According to a 2021 report by the RAND Corporation, a think tank, sick Americans pay on average 256% more for medicine than people in 32 other countries. The price discrepancy is in part the result of the piecemeal nature of the US health insurance system, which favours large employers. Companies are only required to offer insurance to full-time employees: a waitress working 29 hours a week on her feet is not entitled to coverage.
Things could always be worse. A smoking diabetic who earns just enough in Dallas, Texas, to be above the poverty line to qualify for Medicaid (the government plan for the extremely poor) would be priced out of any of the plans offered under the Affordable Care Act, known as Obamacare.
Recognising that some people could fall through the cracks, Obamacare provided states with free money to expand their Medicaid programmes. Unfortunately for the hypothetical smoking diabetic, Texas is one of many Republican-controlled states that refused to accept the money on ideological grounds. Diabetics in other red states share the same grim luck. Six out of ten of the US states with the highest rates of diabetes have refused the Medicaid expansion to provide health insurance for poor people.
Build Back Better, Joe
Joe Biden’s Build Back Better Act is the latest attempt to bring drug prices under control. It would cap prices for insulin and give the government more powers to negotiate with pharma companies.
The sailing has been anything but smooth for Build Back Better. It barely passed the House of Representatives and is being held hostage in the Senate, where it needs every Democratic vote to pass. One Democratic senator who has voiced concerns is Kyrsten Sinema from Arizona, who says that negotiating drug prices with pharma companies would mean less money for research and development, and therefore fewer innovative drugs.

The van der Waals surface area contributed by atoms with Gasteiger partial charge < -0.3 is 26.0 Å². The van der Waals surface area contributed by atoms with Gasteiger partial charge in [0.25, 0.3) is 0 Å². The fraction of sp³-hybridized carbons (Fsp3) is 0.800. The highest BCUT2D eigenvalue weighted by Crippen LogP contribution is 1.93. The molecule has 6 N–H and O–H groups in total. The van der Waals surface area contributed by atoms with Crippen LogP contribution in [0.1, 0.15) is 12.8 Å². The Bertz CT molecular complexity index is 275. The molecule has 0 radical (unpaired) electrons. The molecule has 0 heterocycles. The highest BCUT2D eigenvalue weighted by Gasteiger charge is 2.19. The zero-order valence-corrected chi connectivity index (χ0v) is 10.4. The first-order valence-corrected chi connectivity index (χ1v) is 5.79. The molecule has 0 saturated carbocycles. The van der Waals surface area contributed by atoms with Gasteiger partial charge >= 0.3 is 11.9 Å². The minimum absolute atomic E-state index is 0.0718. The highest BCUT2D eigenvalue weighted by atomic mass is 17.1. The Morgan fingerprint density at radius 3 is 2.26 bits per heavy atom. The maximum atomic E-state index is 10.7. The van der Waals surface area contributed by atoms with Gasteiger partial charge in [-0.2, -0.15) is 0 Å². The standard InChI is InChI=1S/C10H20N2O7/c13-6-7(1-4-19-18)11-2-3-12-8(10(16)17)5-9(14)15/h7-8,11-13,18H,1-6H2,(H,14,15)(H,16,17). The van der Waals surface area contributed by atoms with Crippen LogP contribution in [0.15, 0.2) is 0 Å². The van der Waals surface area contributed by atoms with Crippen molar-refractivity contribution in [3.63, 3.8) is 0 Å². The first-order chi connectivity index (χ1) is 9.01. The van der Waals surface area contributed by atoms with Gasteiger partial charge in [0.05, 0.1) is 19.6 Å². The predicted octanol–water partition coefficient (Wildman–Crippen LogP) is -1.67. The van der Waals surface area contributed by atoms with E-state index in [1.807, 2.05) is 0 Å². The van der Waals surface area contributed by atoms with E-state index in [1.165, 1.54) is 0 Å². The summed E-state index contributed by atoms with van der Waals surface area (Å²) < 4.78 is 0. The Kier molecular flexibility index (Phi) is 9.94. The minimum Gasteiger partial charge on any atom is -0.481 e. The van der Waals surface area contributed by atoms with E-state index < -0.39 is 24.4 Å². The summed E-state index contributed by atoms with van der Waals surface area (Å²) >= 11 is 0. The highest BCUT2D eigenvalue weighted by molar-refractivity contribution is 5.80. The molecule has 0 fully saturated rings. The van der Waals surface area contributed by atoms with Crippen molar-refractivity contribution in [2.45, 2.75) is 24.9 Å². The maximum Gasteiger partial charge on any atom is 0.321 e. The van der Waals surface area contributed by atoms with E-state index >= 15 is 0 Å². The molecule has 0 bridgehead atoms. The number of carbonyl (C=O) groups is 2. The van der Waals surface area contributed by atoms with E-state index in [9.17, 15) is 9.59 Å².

However, a 2017 study revealed that the premium Americans paid for the 20 best-selling drugs was $40 billion higher than the amount the drug companies spent on R&D. A Congressional Budget Office paper released in August reported that allowing negotiations could save the government 15-25% on drug costs.
In many cases Americans end up paying for the same medical research twice. The biggest public funder of drug research is the US taxpayer, through the National Institutes of Health, which contributes almost $52 billion to research. The results are then sold to pharma companies, which sell the drugs to Americans at jacked-up prices.
According to St Louis a cap on insulin prices is a step in the right direction, but it’s not enough. “The hold-out that we are seeing from some Democratic senators is an example of the outside influence of the pharma industry on our democratic process,” she says. “Sinema has received enormous amounts of campaign contributions from the drug companies that have all opposed [Build Back Better].”
Sinema, who raked in $1.1 million in campaign donations from pharmaceutical companies in three months, is far from the only recipient of Big Pharma money. The industry is the biggest spending lobbying group in the US, dishing out $352.8 million last year. That’s not the only way Big Pharma buys influence. It spent $6.65 billion in 2020 on advertising to convince patients to buy their medicines. That’s enough to bring five new drugs to market in a year.
For the moment negotiations on Build Back Better continue. Joe Manchin, Democratic senator for West Virginia, a state where 16% of the population has diabetes, is holding out on the legislation because he claims it will add to the deficit, and that poor families will spend the extra money from tax credits on illegal drugs.
Perhaps it hasn’t occurred to him and the 50 Republican senators who oppose the bill that poor families can’t afford to wait for lower prescription drug prices.